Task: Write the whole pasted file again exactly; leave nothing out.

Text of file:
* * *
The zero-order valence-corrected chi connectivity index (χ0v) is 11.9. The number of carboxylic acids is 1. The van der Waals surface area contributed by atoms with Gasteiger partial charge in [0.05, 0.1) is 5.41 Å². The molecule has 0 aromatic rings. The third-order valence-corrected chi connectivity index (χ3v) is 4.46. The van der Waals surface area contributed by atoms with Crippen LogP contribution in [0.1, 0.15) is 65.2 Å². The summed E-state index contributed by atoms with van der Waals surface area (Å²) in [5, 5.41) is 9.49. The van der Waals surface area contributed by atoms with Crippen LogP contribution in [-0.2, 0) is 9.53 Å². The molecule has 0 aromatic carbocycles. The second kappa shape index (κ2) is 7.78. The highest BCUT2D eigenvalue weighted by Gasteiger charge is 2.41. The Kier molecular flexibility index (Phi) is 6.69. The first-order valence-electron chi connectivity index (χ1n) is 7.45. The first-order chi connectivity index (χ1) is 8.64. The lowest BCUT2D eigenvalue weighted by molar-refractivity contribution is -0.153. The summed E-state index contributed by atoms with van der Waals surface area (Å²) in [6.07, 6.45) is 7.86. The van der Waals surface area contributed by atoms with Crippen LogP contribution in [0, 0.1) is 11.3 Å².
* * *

The zero-order valence-corrected chi connectivity index (χ0v) is 11.9. The number of carboxylic acids is 1. The van der Waals surface area contributed by atoms with Gasteiger partial charge in [0.05, 0.1) is 5.41 Å². The molecule has 0 aromatic rings. The third-order valence-corrected chi connectivity index (χ3v) is 4.46. The van der Waals surface area contributed by atoms with Crippen LogP contribution in [0.1, 0.15) is 65.2 Å². The summed E-state index contributed by atoms with van der Waals surface area (Å²) in [5, 5.41) is 9.49. The van der Waals surface area contributed by atoms with Crippen LogP contribution in [-0.2, 0) is 9.53 Å². The molecule has 0 aromatic carbocycles. The second kappa shape index (κ2) is 7.78. The highest BCUT2D eigenvalue weighted by Gasteiger charge is 2.41. The Kier molecular flexibility index (Phi) is 6.69. The first-order valence-electron chi connectivity index (χ1n) is 7.45. The first-order chi connectivity index (χ1) is 8.64. The lowest BCUT2D eigenvalue weighted by molar-refractivity contribution is -0.153. The summed E-state index contributed by atoms with van der Waals surface area (Å²) in [6.07, 6.45) is 7.86. The van der Waals surface area contributed by atoms with Crippen LogP contribution in [0, 0.1) is 11.3 Å².